Tracking down the genes behind non-Mendelian traits can be complicated given the sheer numbers of genes involved. Now Eric Lander of the Whitehead Institute for Biomedical Research, Cambridge, Mass., Joseph Nadeau of Case Western Reserve University, Cleveland, Ohio, and colleagues have created a resource that could make the job easier.1

The researchers bred a series of 22 C57BL/6J mouse strains, each containing a single chromosome or mitochondrial DNA from an A/J donor. This chromosomal substitution strain (CSS) collection allows researchers to probe each chromosome individually. "It's simply a matter of doing the phenotyping to see if the given strain differs from the host strain, implying then that there's at least one gene on that substituted chromosome that affects the trait of interest," says Nadeau.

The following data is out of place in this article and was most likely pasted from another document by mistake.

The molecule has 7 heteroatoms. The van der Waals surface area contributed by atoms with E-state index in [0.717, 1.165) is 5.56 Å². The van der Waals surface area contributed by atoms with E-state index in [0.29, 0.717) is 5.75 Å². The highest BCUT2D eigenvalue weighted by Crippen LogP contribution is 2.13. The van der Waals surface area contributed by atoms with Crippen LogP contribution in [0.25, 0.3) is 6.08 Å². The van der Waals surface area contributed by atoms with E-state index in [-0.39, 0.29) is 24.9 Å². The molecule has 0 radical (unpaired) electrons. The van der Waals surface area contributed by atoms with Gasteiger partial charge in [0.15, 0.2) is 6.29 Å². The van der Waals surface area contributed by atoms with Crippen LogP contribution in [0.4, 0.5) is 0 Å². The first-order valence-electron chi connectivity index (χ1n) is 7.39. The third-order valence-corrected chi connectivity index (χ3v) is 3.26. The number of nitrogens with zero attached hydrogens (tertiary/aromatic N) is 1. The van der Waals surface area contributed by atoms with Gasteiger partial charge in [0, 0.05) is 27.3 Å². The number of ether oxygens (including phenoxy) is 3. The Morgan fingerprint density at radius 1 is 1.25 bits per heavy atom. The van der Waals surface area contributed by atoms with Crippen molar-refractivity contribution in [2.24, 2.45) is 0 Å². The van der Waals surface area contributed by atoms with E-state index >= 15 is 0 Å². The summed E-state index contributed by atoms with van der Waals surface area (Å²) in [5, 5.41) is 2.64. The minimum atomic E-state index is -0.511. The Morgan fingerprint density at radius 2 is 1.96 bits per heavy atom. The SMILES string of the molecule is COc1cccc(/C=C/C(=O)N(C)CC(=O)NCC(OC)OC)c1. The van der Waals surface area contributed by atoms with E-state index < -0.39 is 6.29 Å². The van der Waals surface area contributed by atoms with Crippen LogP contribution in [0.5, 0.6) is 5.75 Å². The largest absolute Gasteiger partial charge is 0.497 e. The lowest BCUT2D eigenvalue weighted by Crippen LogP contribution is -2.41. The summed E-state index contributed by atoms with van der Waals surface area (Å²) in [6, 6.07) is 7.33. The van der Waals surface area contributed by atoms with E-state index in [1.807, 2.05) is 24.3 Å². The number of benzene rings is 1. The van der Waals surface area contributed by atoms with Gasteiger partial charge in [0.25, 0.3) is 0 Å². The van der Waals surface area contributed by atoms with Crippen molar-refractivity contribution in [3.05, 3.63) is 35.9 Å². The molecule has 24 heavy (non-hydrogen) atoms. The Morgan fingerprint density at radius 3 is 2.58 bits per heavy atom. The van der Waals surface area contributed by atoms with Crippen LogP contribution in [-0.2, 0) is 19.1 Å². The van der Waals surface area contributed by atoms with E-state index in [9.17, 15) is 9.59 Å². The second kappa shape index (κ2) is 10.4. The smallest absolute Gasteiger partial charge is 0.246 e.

To illustrate the power of this approach, the researchers probed such traits as diet-induced obesity, anxiety, and serum cholesterol levels. Whereas earlier studies found only...

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